Eastern senators yesterday threatened a filibuster to defend a proposed federal regulation that would cut fuel oil and power costs along the East Coast at the expense of the rest of the country.
The senators warned that they would try to talk to death an amendment that would block implementation of a plan put forth by the Carter administration to triple the entitlement, or subsidies, paid to eastern refiners and utilities that import heavy fuel oil.
The threat came after a full day's negotiations between a dozen eastern senators and Sen. J. Bennett Johnston (D-La.). Johnston has sponsored legislation to block the subsidy increase for the East.
Johnston was outraged this spring when the Energy Department first revealed its plan to increase subsidies for oil importers in the East. He said the change could only encourage greater imports, setting back the national effort to reduce dependence on foreign energy supplies.
He quickly introduced legislation to block the subsidy increase in its entirety. That bill passed easily in the Senate Energy Committee, but for various reasons it has not yet come before the full Senate.
Thus Johnston decided to bring the bill to the floor yesterday as an amendment to an Interior Department appropriations bill. That move prompted the day-long bargaining session pitting eastern senators against Johnston.
Johnston told the easterners that he had the votes to pass his amendment cutting off the subsidy increase. The easterners told Johnston that under the Senate rules they could filibuster, preventing Johnston's bill form ever coming to a vote.
The filibuster threat alarmed Majority Leader Robert C. Byrd (D-W. Va), the Senate's schedule maker, who hopes to finish work on several money bills this week. Byrd pressured Johnston to compromise to avoid a talkathon.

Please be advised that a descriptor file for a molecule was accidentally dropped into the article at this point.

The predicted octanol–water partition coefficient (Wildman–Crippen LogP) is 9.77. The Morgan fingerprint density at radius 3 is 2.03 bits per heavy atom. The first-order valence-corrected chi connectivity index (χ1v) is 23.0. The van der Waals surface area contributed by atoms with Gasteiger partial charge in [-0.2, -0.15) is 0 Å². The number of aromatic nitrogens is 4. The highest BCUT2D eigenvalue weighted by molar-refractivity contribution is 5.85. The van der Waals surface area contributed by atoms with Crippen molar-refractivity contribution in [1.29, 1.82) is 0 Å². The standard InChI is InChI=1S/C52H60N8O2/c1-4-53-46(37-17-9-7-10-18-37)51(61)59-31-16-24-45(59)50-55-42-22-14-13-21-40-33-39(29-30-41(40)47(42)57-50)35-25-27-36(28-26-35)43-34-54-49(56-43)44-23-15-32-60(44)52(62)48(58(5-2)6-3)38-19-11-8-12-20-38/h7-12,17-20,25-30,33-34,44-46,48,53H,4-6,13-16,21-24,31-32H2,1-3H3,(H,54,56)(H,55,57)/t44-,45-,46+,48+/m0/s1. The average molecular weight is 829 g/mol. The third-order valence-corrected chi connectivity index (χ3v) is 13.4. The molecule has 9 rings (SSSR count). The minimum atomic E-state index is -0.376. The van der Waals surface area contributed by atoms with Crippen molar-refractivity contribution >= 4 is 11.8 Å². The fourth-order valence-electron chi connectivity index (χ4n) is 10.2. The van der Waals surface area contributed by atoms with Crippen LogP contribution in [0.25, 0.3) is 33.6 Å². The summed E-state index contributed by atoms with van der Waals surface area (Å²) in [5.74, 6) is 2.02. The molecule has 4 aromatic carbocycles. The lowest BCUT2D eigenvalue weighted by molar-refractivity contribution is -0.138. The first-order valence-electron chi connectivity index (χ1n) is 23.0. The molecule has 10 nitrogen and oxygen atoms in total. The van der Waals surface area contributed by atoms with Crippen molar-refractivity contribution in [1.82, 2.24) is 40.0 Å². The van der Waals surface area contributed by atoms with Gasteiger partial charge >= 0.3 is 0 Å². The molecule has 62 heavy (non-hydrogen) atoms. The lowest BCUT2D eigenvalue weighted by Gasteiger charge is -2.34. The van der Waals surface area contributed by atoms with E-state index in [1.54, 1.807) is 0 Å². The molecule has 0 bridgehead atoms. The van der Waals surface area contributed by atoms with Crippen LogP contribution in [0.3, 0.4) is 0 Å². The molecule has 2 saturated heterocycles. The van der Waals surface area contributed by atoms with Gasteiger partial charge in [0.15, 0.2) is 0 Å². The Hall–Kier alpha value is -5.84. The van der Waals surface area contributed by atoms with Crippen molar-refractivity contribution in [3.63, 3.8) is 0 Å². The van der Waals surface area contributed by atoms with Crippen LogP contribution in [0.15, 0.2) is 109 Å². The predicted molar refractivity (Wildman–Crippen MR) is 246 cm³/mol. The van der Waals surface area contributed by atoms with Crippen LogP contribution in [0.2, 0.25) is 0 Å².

Accordingly, the two sides hammered out a deal in which the East would receive some increase in subsidies, but less than the administration proposed and for a limited time period.
By 4 p.m. yesterday the two sides were in general agreement on the compromise plan, but proceedings hit a snag when Energy Secretary James R. Schlesinger Jr. balked at the proposal.
Schlesinger was concerned because the senators' compromise involved a waiver of an import tariff levied against eastern refiners and utilities using imported fuel. Import fees could be an important presidential tool for reducing dependence on foreign sources, and Schlesinger was reluctant to negotiate that tool away.
The "entitlements" program is a complicated pricing system designed to even disparities created by the government's oil pricing rules.
Under federal regulations, domestic oil is considerably cheaper than imported oil. Since the East, and particularly New England, uses more imported oil than other regions, eastern consumers have been paying more for oil than consumrs elsewhere.
The "entitlements" rules force refiners in the western two-thirds nation to pay subsidies ("entitlement") to refiners, utilities and industries in the East to offset the higher price of imported fuel.